PRA Group Claim Dismissed by Judge at Preliminary Hearing (by Colin Quinn)
Today I represented a consumer at a preliminary hearing, in respect of his defence to a claim issued by PRA Group (UK) Limited. The claimant was suing the defendant for money it alleged was outstanding, in respect of an alleged credit agreement regulated by the Consumer Credit Act 1974. The claimant said it was able to bring a claim against the defendant as all rights and duties in respect of the alleged credit agreement had been assigned/sold to it, by Barclays Bank UK PLC.
Although Barclays Bank UK PLC hadn’t actually been incorporated as a company in 2012, being the year the claimant alleged it entered into a credit agreement with the defendant, the claimant was relying on what was, on the face of it, incomplete terms and conditions which the claimant said was a copy of the alleged credit agreement.
At the hearing the claimant’s appointed advocate invited the court to strike out the defendant’s defence and to enter judgment in the claimant’s favour.
Unfortunately, the court had not received the defendant’s witness statement or any of the evidence the defendant had in support of his case. However, when I addressed the court on the fact the claimant was inviting the court to enter judgment against a consumer, in respect of regulated credit agreement which hadn’t been disclosed, and that the claimant was barred from entering judgment against a consumer whilst in breach of a Section 78/CCA request, the court ultimately dismissed the claimant’s claim and rejected the claimant’s request for more time, which it was said may or may not allow the claimant to adduce evidence.
It was only after my initial submissions to the court that the claimant’s request for judgment fell away, which is unsurprising when the claimant’s advocate then made the admission that the claimant had been informed by Barclays, that no copy of a credit agreement could be provided. The judge, in giving judgment, agreed with my submissions that the debt was unenforceable and that the claimant should have had a copy of an agreement before it decided to issue a claim, as it would otherwise not know if the alleged agreement upon which it sued, was in fact enforceable. The court found it could dismiss the claim at a preliminary hearing as the claimant’s case stood no prospect of success and there was no need for a trial. This avoided the defendant having to pay costs of proceeding to, and having to attend court and give evidence at, a trial.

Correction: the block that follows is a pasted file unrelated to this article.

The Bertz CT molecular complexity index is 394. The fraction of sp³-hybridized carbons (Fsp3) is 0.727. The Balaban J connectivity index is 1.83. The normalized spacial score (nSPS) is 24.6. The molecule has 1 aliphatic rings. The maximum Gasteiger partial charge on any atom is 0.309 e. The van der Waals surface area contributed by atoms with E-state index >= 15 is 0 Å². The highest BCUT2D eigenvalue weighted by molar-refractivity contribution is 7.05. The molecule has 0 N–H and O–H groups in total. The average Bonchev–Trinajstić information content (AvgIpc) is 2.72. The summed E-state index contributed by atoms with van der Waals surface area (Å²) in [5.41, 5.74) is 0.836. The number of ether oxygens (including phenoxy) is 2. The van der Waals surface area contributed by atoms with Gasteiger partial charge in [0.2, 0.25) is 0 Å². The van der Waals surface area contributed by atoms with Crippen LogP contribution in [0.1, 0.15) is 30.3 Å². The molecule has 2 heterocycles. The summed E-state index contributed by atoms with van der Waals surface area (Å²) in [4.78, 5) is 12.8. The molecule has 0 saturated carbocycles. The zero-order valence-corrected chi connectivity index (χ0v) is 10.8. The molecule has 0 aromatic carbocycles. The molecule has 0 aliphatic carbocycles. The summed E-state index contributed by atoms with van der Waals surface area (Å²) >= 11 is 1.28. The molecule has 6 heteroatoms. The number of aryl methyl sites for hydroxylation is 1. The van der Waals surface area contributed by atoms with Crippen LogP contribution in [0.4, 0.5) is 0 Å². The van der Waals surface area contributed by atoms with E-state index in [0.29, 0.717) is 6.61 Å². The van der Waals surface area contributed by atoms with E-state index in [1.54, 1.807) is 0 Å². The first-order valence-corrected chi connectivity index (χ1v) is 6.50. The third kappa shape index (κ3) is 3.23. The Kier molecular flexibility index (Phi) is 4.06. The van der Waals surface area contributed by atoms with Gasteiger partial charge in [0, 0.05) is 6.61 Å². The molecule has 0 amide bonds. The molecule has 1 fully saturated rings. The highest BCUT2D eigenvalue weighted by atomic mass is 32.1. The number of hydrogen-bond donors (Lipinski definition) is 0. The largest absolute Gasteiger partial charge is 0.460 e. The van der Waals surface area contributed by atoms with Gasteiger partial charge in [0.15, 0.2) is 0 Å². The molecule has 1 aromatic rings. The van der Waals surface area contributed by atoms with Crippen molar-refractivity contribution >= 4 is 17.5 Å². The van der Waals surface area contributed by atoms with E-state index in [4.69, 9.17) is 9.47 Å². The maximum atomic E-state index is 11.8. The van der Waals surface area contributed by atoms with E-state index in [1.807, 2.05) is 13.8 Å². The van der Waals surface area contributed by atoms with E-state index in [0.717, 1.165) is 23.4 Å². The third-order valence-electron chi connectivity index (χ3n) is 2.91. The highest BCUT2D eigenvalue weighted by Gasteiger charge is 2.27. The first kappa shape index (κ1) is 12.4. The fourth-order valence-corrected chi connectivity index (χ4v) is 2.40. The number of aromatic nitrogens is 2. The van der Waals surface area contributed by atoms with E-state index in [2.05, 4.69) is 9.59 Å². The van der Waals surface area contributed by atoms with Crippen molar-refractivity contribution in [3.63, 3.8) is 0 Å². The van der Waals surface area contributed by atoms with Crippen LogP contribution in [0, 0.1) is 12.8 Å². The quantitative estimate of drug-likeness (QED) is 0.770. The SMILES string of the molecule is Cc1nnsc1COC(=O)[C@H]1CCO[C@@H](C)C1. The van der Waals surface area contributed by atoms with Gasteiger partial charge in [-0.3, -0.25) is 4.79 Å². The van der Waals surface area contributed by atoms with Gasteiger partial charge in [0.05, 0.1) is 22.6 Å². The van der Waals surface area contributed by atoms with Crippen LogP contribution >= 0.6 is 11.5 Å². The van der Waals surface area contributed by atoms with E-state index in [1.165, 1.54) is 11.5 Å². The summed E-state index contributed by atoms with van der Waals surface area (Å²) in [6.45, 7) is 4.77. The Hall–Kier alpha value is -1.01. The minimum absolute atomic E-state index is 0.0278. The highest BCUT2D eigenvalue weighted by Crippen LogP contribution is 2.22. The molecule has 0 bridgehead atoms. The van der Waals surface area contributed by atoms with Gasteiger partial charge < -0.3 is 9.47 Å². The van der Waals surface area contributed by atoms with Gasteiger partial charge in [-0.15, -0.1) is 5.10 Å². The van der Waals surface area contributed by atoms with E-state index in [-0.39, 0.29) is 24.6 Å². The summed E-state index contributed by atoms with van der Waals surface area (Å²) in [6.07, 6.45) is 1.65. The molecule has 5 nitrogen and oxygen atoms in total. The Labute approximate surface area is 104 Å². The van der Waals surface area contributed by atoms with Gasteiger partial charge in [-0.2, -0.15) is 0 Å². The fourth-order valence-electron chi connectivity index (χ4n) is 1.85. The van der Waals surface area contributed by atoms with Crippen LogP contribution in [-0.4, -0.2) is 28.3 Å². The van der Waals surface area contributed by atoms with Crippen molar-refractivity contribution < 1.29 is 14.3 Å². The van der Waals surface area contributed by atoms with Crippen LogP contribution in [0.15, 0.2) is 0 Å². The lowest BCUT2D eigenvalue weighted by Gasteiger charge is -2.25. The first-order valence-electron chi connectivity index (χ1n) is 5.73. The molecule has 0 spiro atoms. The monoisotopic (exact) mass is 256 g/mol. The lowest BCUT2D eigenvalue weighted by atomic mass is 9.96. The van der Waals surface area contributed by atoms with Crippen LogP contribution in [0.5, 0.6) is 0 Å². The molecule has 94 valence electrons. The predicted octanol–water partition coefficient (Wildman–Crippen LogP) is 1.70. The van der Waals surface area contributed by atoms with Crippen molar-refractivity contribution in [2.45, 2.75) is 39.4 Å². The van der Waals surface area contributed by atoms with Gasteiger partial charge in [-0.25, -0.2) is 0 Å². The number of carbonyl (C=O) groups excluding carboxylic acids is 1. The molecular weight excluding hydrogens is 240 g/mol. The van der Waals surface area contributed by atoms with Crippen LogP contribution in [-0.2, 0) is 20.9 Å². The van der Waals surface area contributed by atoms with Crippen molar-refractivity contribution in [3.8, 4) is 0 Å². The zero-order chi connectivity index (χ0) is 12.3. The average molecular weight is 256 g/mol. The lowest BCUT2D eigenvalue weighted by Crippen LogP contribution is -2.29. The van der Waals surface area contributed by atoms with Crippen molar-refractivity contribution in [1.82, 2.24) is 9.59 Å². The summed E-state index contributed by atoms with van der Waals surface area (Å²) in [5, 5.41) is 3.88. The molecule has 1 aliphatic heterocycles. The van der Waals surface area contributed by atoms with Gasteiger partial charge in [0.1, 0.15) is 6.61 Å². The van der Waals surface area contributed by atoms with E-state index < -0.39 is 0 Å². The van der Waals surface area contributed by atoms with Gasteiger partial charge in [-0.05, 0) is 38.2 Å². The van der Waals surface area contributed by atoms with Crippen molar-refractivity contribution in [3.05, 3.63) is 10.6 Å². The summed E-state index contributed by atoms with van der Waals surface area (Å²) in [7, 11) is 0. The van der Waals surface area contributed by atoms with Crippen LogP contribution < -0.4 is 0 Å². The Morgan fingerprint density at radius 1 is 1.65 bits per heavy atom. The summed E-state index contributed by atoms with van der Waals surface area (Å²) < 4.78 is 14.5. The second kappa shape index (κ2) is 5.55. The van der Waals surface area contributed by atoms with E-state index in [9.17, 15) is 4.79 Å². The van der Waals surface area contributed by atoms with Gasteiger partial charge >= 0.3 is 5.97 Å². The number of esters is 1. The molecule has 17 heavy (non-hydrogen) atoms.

It is important to note the defendant had not instructed Joanna Connolly Solicitors until late in proceedings and after the claim had been allocated for a trial to be listed for hearing. The claimant had sent the defendant a copy of the incomplete document, which it claimed was an enforceable credit agreement. It follows that, although debt purchasing claimant’s may disclose to a consumer a document which it says is a credit agreement, it may not always be the case that such a document is an agreement which is enforceable and which resolves a creditors statutory obligation to comply with a Section 77/78 of the Consumer Credit Act 1977. Even though the claimant may say it is.